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Meet the Reborn Moke, a Beguiling Buggy That Brings Attitude to Your Beach Commute

Moke International resurrects a 1960s sensation, and time behind the wheel proves scary fun.

The Moke automobile by Moke International. Photo: Courtesy of Moke International Ltd.

Staying true to form, the designer of the Mini, Sir Alec Issigonis, created another oddball hit back in the 1960s with the tiny Moke—a car with no roof or doors. Issigonis tried and failed to sell the original model to the British military as a lightweight utility vehicle in the late 1950s. Nicknamed “Buckboard,” it was no Jeep, and poor ground-clearance ultimately proved its undoing.

Undaunted, Issigonis adjusted the design to create the Mini Moke, but the car again failed to impress Army commanders in 1962, so the designer decided to create a civilian version to recoup some of the development costs. The resulting Austin Mini Moke was born in 1964. Named after a slang term for “donkey,” the funky Moke quickly won favor with the era’s celebrity set, including Brigitte Bardot, Peter Sellers and the Beatles. It even had a supporting role in several James Bond films. And surviving examples have been owned by the likes of David Letterman and Kate Moss in recent years.

The Moke automobile by Moke International.

The current Moke is based on a chassis that dates back to the late 1950s.  Photo: Courtesy of Moke International Ltd.

The box-shaped runabout has since been reborn by British company Moke International, which has owned the global trademark since 2015. Don’t expect too much though, as the new iteration is still a wacky, stripped-out machine with basic features.

Based on a chassis that dates back to the late 1950s, the latest model is fit with a 1.1-liter four-cylinder engine—making 66 hp—power steering, an automatic transmission, an uprated suspension and vastly improved brakes. Despite all that, driving this automobile is still a unique experience, one that some might even consider terrifying. A flimsy canvass hood covers the cabin and is supplemented by matching, clip-on door screens, essential for traveling any distance in poor weather.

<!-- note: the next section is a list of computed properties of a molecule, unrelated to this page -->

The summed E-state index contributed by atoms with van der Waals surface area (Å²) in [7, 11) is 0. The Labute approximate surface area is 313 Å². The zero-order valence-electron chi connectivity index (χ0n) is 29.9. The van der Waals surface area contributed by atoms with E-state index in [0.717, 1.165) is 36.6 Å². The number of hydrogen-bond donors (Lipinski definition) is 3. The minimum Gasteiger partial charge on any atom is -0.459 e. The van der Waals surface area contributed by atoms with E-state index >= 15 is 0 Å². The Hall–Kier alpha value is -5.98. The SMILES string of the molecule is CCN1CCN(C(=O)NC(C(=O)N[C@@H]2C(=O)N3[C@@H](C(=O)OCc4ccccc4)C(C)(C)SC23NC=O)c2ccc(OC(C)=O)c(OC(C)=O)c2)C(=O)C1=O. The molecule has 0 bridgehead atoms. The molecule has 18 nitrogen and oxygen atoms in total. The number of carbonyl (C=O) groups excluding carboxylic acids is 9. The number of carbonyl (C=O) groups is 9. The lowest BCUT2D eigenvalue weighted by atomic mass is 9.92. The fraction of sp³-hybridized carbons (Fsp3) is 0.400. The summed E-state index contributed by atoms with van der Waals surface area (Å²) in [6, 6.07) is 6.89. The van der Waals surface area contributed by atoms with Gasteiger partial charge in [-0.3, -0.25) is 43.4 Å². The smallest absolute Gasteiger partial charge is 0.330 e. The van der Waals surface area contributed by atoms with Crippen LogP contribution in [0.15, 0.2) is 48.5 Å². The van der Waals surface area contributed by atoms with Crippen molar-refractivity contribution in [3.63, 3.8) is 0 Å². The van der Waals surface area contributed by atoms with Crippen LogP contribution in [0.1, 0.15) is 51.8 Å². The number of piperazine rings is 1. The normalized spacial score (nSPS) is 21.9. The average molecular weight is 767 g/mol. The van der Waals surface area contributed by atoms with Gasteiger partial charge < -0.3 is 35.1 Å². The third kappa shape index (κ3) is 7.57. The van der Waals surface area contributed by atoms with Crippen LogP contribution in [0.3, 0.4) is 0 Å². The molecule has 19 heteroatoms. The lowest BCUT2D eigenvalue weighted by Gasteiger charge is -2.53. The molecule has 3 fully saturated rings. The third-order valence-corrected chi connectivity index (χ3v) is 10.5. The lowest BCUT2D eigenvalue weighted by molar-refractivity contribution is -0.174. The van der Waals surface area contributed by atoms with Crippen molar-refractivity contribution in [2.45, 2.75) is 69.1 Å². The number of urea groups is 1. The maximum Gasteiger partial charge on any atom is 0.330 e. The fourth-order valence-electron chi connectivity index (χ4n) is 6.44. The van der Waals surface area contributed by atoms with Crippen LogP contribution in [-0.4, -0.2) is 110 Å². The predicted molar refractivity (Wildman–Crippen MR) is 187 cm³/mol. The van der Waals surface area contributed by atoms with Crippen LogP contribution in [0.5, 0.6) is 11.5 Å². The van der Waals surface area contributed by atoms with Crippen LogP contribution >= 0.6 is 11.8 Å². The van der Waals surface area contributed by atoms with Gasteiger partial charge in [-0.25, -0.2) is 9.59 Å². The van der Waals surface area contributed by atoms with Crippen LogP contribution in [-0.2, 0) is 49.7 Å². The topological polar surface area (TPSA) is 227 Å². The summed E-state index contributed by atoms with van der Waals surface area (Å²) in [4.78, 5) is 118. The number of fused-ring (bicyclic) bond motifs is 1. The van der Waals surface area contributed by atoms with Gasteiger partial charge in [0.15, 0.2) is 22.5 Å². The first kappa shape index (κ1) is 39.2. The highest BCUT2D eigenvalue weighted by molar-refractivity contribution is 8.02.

The Moke automobile by Moke International.

The vehicle features a 66 hp, 1.1-liter four-cylinder engine, power steering and an automatic transmission.  Photo by Ben Fink Shapiro, courtesy of Moke International Ltd.

As I pilot an example across the English countryside, I cross my fingers it won’t rain. That’s not to say the machine can’t cope with a downpour. Four waterproof seats and an upright glass windscreen take the worst of the elements. The top speed is over 65 mph, but I wouldn’t advise it. This car is best-suited as a casual transport in sunnier climes where equipment for inclement weather isn’t mandatory. Think of the Moke as a glorified buggy with attitude, perfect for short commutes to the beach in Southern California or Saint-Tropez.

The dash of the Moke automobile by Moke International.

The simplistic dash includes a retro-styled radio.  Photo: Courtesy of Moke International Ltd.

Moke International makes the car in Britain before final assembly in France. The revised chassis has been re-engineered to accommodate four passengers, and look for an all-electric version to be released in the summer. Priced from around $30,000, the Moke can be customized with a choice of 13 colors, including eye-popping Flamingo Pink and Florida Orange. My tester also wears gleaming chrome trim and badging on the hood.

Other stylistic touches include leather hood straps and a retro radio, which is actually able to be heard above the wind noise, at least at speeds below 45 mph. And on a wet day, with weather equipment in place, the windscreen can be heated for improved visibility. In all, this upgraded version is not far off from Sir Alec’s initial car—basic in the extreme and as quintessentially British as fish and chips or a warm pint of beer.

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